The Japanese seemingly love to form queues.  You would see them line up on streets in front of popular food joints waiting ever so patiently for lengthy times, just to suck down a bowl of kick ass ramen or some other signature Japanese food item.  I despise waiting on lines for food but I loved seeing the queues, as they served as our cue to get our asses in the queue cause some good shit is being served up.  Fortunately, there never seemed to be any lines at the ubiquitous conveyor belt sushi joints.  I loved eating at these places for a quick snack.  The cost of each plate (2 pieces of sushi) varies for each type of sushi but most were about $1.50-$2 US per plate.  A solid deal for some of the freshest sushi on this planet.

The Japanese have the most calming temperament and move about at a such a relaxed pace with seemingly not a care in the world.  Everyone is so mild mannered and respectful of each other.  As serious and stiff as they appear to many, they really know how to joke around.  The Japanese are simply out to have fun with life.  The game shows on tv are so colorful to watch.  Watching adults retreat to clown around in karaoke rooms and boisterous video game parlors to play games such as Pachinko after they get off work, made me smile.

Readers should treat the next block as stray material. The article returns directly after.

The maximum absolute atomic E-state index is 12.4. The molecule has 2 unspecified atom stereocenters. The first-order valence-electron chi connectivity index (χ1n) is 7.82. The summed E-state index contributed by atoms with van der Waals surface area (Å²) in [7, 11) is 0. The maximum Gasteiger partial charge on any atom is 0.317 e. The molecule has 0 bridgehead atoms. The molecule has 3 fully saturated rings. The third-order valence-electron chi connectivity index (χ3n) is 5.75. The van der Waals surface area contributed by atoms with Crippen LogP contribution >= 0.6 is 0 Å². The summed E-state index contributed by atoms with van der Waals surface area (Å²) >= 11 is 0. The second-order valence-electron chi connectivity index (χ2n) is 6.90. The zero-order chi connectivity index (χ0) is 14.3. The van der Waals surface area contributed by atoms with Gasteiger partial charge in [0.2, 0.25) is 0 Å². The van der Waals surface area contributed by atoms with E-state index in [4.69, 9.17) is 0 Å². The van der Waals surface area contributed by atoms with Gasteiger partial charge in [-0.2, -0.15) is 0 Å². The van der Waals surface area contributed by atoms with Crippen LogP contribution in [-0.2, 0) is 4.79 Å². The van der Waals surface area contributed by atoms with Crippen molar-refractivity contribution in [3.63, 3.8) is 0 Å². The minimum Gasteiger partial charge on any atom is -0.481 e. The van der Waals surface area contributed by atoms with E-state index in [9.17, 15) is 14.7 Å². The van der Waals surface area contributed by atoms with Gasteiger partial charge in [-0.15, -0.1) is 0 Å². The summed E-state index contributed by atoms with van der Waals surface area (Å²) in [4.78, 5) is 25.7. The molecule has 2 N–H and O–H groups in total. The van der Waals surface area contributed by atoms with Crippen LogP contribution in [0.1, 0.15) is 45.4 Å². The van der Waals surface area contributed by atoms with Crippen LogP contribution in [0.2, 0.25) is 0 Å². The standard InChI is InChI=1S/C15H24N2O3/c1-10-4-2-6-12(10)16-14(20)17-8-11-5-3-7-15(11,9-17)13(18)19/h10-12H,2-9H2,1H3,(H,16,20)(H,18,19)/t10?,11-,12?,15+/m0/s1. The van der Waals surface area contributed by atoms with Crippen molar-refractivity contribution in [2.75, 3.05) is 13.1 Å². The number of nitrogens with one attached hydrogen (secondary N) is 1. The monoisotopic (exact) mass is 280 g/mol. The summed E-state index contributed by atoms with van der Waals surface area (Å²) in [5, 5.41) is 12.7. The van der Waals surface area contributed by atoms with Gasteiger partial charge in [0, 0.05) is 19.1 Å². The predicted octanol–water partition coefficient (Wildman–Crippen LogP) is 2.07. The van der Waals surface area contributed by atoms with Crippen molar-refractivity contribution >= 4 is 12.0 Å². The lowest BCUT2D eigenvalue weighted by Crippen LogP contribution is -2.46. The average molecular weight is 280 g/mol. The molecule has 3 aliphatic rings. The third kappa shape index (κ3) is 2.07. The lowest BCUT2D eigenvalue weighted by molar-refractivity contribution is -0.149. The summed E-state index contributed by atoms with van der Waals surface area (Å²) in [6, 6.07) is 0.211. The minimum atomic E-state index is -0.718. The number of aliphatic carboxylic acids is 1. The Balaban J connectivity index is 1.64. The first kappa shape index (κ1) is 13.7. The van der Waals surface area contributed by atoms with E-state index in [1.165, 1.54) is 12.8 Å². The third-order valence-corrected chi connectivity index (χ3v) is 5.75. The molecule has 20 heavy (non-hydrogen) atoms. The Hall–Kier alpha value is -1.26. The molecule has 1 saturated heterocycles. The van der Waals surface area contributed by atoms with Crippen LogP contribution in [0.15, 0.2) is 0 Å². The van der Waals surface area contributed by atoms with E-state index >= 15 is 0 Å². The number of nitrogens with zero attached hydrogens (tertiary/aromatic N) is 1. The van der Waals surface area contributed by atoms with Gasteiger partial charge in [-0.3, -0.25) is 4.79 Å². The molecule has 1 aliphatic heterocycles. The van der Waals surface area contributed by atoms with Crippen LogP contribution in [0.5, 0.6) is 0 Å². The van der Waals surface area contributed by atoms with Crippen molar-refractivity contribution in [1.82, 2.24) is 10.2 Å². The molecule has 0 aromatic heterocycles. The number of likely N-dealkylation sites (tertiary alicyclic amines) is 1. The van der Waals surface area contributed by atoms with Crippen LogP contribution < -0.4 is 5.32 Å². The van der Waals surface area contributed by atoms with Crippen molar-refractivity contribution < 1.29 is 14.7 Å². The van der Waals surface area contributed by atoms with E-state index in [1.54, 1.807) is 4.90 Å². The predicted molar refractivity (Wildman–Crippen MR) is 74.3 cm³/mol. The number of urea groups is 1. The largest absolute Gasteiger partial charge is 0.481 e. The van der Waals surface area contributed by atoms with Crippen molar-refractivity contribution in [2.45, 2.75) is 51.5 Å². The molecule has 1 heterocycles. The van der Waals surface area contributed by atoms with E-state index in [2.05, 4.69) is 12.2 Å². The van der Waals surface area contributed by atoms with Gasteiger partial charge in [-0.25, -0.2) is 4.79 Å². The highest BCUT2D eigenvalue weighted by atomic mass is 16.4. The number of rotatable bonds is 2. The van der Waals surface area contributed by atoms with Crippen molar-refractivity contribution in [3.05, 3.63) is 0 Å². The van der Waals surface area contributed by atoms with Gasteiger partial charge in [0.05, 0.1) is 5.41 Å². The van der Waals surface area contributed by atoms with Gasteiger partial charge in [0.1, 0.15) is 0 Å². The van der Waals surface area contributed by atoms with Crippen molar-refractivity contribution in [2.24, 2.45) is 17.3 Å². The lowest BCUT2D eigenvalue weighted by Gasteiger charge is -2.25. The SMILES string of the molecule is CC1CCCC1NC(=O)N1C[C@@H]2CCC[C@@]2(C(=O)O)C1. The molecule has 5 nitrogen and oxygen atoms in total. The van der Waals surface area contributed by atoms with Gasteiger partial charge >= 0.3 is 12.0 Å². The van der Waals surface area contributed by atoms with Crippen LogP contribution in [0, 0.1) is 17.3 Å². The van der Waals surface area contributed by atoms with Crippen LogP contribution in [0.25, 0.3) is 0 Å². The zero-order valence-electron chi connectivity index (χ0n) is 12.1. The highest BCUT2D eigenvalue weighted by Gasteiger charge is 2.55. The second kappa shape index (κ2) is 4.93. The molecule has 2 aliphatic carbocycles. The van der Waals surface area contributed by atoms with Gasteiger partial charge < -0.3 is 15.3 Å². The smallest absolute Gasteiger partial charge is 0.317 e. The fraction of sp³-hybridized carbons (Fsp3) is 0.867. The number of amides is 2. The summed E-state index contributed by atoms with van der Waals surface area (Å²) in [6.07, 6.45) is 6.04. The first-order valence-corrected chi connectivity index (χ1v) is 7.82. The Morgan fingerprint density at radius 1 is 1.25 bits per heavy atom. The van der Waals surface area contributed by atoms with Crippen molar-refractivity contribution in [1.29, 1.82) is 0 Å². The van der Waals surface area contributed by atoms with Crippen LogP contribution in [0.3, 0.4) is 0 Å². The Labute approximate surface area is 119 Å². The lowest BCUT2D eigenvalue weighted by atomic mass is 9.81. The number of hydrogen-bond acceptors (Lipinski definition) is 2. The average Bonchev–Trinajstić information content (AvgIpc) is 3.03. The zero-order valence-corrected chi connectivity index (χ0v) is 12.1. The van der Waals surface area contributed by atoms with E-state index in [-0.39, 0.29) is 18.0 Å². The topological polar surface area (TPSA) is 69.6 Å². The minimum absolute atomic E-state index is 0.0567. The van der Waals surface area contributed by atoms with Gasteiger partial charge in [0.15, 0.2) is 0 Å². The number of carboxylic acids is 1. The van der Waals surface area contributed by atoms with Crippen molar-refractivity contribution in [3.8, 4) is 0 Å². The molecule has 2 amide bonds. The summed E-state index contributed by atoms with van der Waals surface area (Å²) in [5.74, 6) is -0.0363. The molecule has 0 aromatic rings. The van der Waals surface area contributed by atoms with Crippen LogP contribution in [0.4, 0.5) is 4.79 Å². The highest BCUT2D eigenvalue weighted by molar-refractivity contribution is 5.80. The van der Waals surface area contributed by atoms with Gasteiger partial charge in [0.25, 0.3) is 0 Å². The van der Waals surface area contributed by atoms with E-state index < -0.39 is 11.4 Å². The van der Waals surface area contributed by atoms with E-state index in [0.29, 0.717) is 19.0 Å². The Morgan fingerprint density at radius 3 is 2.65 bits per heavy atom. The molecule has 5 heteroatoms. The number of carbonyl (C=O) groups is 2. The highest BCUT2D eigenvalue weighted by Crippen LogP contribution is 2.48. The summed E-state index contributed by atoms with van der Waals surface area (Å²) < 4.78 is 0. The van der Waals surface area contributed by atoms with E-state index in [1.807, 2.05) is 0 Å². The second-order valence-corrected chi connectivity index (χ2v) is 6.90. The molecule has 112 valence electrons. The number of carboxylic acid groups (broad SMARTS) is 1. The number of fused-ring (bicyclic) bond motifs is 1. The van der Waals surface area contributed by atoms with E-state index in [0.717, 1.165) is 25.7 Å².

The people have a very childlike spirit and there is so much innocent fun here.  Despite the fact of the Japanese being so shy and reserved, they do love their their adult fun.  They even have their own red light district in Shinjuku.  We stumbled upon this area and it was not seedy like other red light districts spanning the world.  It blended in and was all part of the regular nightlife area.  I did not notice any strip clubs but they did have many neon lit clubs geared to the those looking to mingle with the ‘ladies of the night’.  We walked by these clubs and observed but could really not get a handle on what the deal was inside these places as we never entered.  We assumed they were hostess clubs where women would keep you company over drinks but without any hanky panky.  If you like your cocktails, Golden Gai is a really cool nightlife scene with a unique vibe.  Here, there are more than 250 tiny (and I mean tiny) drinking dens crammed into the alleyways.  It was so much fun to wander around the ramshackle streets of Golden Gai at nighttime.